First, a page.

There’s no perfect time to send an email.
The simple answer: it depends.
What type of business do you run?
What type of content is in your emails?
There are a multitude of variables that will affect how many opens and clicks your emails get. However, considering there are over 300 billion emails sent every day (yes, that’s 300+ billion), you need to be optimizing your campaigns to ensure they get seen.
In this article, we’re going to look at the best time to send emails to help you get the most eyes and the most engagement on every single campaign you send.
The results will vary depending on your business, but these are good benchmarks to guide your decisions.
📑 In this post you will find:
Does Your Email Send Time Really Matter?
Assuming you have a large list of email subscribers already, you should be optimizing your campaign send time for the highest open and click-through rate.
If you’re missing out on engagement simply because your audience doesn’t see your email, you’re leaving opportunities on the table.
Every good email sending platform contains detailed reporting on open and click-through-rate (CTR), so even if you’re not a marketer by trade, you’ll be able to figure out how well your campaigns are performing.
Best Day To Send Emails
The first consideration when you’re sending an email newsletter or promotional email is what day to send it on.
Should you send it at the weekend, when most people are at home? Or maybe a weekday when people are checking their emails at work?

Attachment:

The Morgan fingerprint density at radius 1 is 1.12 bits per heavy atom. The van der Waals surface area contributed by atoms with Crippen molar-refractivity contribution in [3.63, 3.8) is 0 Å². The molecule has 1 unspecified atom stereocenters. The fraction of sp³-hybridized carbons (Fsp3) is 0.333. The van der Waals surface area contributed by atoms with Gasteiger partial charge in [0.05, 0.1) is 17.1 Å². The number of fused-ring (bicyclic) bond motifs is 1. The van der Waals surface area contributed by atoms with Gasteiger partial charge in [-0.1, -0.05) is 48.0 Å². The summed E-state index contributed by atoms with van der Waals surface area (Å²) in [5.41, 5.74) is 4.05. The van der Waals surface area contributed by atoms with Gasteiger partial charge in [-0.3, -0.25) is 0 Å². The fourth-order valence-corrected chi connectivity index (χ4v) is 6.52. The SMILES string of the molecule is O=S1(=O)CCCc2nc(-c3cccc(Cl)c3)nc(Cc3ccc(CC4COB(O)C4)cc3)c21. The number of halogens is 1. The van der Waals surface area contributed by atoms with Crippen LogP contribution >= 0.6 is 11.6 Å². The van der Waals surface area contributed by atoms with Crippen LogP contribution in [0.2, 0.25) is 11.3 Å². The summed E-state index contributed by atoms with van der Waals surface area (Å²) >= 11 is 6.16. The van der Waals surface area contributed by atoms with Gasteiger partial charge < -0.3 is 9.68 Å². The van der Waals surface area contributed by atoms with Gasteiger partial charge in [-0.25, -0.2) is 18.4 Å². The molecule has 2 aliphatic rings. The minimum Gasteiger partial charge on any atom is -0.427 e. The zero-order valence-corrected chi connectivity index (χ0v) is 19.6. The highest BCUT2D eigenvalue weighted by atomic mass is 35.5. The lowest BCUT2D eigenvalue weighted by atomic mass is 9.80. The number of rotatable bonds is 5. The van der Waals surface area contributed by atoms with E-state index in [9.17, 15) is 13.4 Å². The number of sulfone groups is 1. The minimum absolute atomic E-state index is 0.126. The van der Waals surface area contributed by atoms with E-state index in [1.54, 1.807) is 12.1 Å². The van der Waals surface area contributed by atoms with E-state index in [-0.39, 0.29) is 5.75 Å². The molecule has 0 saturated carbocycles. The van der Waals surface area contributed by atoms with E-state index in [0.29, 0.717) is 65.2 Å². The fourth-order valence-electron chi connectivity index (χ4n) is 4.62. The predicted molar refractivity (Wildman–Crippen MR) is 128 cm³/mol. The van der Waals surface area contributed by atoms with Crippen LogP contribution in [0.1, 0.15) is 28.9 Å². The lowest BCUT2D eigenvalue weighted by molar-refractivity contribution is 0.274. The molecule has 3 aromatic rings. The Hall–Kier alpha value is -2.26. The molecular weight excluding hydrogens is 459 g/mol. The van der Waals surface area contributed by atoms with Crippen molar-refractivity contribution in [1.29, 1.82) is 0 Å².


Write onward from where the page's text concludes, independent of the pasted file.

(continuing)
In this section, let’s look at data gathered by email service providers Campaign Monitor and GetResponse to find out the best days to send your emails.
Based on global averages, the best day to send an email if you care about open rates is Tuesday.
Data shows the average open rate is 18.3%.
The second best day to send emails is Thursday, which sees an 18% open rate.
As you can see, there isn’t a huge difference either way. But, if you’re regularly sending emails to a large list, even a couple of percentage points can have a large effect on your results.
Open rates are a good benchmark, but click-through rates are more useful as they reflect how interesting the content of your emails is (rather than just the subject line).
Your open rates could be industry-beating, but if no one is clicking on the links you want them to, it doesn’t matter.
Campaign Monitor data shows that the day with the highest click-through rates is tied between Monday, Tuesday, Thursday, Friday, and Sunday.
Most brands see an average of 2.6% CTR on those days.However, the data from GetResponse differs slightly.
Their studies saw brands getting CTRs of 2.94% on Monday and Tuesday.
Best Time of the Day to Send Emails
So, we know that your emails are most likely to get opened on Tuesday.
But, that doesn’t mean you can send out a campaign at 4 AM and still see results.
When reading this next section, keep in mind that you should send out your emails at the time your audience is most likely to read it. You’re not emailing the ‘average’ person that these studies look at.